– Keeping your mind and body in shape this week is almost just as important as the studying you will be doing. Stay on top of all of this.
– You’ve made it to the home stretch! Onward!
Any bond or intermolecular attraction that can be formed can be broken. These two processes are in a dynamic competition, sensitive to initial conditions and external perturbations.
– Instead of beginning with the CollegeBoard’s AP Chemistry Course and Exam Description, you should try and create an outline for all of the previous Big Ideas covered thus far in this study guide. Try to be as clear and specific as possible. If you need to relook over some of your notes, it is ok, but you should be able to do this with confidence.
– Take a look at the videos “Reversible Reactions” and “The Reaction Quotient” from Bozeman Science’s AP Chemistry Try to outline each of these videos in your notes, taking special care to find points of connection between them.
– Keep reviewing your flashcards.
– Keep working on your example questions; today we are turning to those from Reversible Reactions (6.A).
– Get to work on the FRQ Gas Equilibrium. If you are having more difficulty with the FRQs, you may need to work on more example questions. Visit the CollegeBoard website for more examples so you can focus on these.
– Read through pages 69-80 of the “Big Idea 6” chapter in the CollegeBoard’s AP Chemistry Course and Exam Description.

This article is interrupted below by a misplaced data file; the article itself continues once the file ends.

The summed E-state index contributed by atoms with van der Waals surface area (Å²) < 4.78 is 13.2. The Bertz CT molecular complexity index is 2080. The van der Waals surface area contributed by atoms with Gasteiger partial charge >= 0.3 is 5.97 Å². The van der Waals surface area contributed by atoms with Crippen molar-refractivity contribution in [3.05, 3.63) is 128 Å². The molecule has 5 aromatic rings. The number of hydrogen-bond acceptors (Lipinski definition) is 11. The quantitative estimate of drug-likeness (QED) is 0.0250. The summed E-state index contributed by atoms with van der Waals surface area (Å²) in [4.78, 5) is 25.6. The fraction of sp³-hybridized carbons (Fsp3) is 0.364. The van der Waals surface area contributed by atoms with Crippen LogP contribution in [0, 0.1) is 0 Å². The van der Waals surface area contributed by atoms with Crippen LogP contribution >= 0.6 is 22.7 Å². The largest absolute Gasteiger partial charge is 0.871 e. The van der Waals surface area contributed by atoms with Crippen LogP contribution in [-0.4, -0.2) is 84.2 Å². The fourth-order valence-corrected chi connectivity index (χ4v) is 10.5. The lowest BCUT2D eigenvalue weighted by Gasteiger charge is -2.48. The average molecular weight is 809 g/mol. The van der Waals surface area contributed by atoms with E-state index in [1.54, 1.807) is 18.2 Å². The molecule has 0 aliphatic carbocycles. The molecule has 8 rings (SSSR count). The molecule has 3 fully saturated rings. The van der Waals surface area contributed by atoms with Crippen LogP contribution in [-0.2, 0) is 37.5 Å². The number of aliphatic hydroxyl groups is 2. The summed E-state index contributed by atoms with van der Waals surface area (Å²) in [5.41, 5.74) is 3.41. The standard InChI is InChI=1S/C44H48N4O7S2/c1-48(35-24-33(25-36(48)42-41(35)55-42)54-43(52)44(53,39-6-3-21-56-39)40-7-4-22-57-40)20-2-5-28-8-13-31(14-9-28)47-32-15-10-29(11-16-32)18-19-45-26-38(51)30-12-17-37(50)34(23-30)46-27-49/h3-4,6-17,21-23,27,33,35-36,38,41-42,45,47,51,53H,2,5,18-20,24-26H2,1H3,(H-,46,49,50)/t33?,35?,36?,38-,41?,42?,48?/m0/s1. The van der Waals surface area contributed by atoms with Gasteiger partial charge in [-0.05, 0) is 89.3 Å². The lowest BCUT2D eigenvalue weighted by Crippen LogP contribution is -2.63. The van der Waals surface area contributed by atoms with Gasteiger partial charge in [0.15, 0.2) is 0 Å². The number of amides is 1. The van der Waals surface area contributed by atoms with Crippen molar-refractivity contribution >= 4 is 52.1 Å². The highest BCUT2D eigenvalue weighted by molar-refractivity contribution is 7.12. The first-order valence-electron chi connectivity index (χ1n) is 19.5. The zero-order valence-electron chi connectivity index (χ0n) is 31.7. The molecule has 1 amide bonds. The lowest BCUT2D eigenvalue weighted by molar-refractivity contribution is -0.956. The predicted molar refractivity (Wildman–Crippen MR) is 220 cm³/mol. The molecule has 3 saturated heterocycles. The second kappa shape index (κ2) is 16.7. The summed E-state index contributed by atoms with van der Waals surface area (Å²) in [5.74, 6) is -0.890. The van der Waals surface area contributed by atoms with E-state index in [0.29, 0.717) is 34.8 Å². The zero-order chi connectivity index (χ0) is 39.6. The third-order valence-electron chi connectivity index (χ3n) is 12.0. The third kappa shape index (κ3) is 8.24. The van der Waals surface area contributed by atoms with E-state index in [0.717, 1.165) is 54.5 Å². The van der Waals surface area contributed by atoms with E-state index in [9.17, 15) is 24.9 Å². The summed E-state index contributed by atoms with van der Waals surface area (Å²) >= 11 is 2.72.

– Watch the videos entitled “Equilibrium,” “The Equilibrium Constant,” and “LeChatelier’s Principle” from Bozeman Science’s AP Chemistry
– Don’t slack now, keep up with your note taking.
– It is now time to complete the Albert.io example questions. Complete those from Le Chatlier’s Principle and Acid-Base and Solubility Equilibria (EU 6.B and EU 6.C). Also, if you have not completed any other questions, now is the time to do so. Make sure you finish these, keeping notes on where you are struggling and where you are succeeding.
– It’s time to finish up with the “Big Idea 6” chapter in the CollegeBoard’s AP Chemistry Course and Exam Description. Now make your final Big Idea outline for #6. Cover the main concepts covered, using your textbook to supplement and add details to the information you are writing down.
– Watch the videos entitled “Equilibrium Disturbances” and “Acid Based Equilibrium” from Bozeman Science’s AP Chemistry
– Select, at random, thirty example questions provided by Albert.io. You will have already completed these questions, but you should do so one more time. If you find yourself stumbling on any of these, make sure you review your notes and textbook in order to help you understand what you are doing wrong.
– Review all of the FRQ you have answered. Ask yourself: Which ones were the strongest? Weakest? Can you see yourself getting progressively better? Take notes in your notebook on where you need to do better. Be as specific as possible.
– Read through the rest of the material provided by the CollegeBoard’s AP Chemistry Course and Exam Description. This is going to be mostly informative, but this is good information to know before going into your exam. It’s always a good idea to understand the expectations of those giving standardized tests like the APs